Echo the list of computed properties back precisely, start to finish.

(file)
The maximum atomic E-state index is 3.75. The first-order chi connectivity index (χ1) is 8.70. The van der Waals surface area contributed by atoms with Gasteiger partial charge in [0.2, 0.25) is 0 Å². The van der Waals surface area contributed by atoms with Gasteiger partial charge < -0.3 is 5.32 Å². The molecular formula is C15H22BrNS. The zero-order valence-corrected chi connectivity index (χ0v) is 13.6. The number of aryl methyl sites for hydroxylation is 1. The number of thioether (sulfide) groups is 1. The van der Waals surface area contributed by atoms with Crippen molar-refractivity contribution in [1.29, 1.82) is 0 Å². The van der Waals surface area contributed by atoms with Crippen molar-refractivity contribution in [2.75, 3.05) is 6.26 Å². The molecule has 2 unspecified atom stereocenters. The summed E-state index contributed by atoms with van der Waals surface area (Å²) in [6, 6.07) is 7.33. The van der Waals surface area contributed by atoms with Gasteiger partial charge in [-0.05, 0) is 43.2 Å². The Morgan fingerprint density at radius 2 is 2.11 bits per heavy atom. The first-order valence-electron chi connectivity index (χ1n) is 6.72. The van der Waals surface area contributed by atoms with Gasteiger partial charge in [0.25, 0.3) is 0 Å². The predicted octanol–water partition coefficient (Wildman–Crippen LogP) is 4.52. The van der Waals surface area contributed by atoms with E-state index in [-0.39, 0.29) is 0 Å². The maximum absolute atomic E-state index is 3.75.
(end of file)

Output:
The maximum atomic E-state index is 3.75. The first-order chi connectivity index (χ1) is 8.70. The van der Waals surface area contributed by atoms with Gasteiger partial charge in [0.2, 0.25) is 0 Å². The van der Waals surface area contributed by atoms with Gasteiger partial charge < -0.3 is 5.32 Å². The molecular formula is C15H22BrNS. The zero-order valence-corrected chi connectivity index (χ0v) is 13.6. The number of aryl methyl sites for hydroxylation is 1. The number of thioether (sulfide) groups is 1. The van der Waals surface area contributed by atoms with Crippen molar-refractivity contribution in [1.29, 1.82) is 0 Å². The van der Waals surface area contributed by atoms with Crippen molar-refractivity contribution in [2.75, 3.05) is 6.26 Å². The molecule has 2 unspecified atom stereocenters. The summed E-state index contributed by atoms with van der Waals surface area (Å²) in [6, 6.07) is 7.33. The van der Waals surface area contributed by atoms with Gasteiger partial charge in [-0.05, 0) is 43.2 Å². The Morgan fingerprint density at radius 2 is 2.11 bits per heavy atom. The first-order valence-electron chi connectivity index (χ1n) is 6.72. The van der Waals surface area contributed by atoms with Gasteiger partial charge in [0.25, 0.3) is 0 Å². The predicted octanol–water partition coefficient (Wildman–Crippen LogP) is 4.52. The van der Waals surface area contributed by atoms with E-state index in [-0.39, 0.29) is 0 Å². The maximum absolute atomic E-state index is 3.75.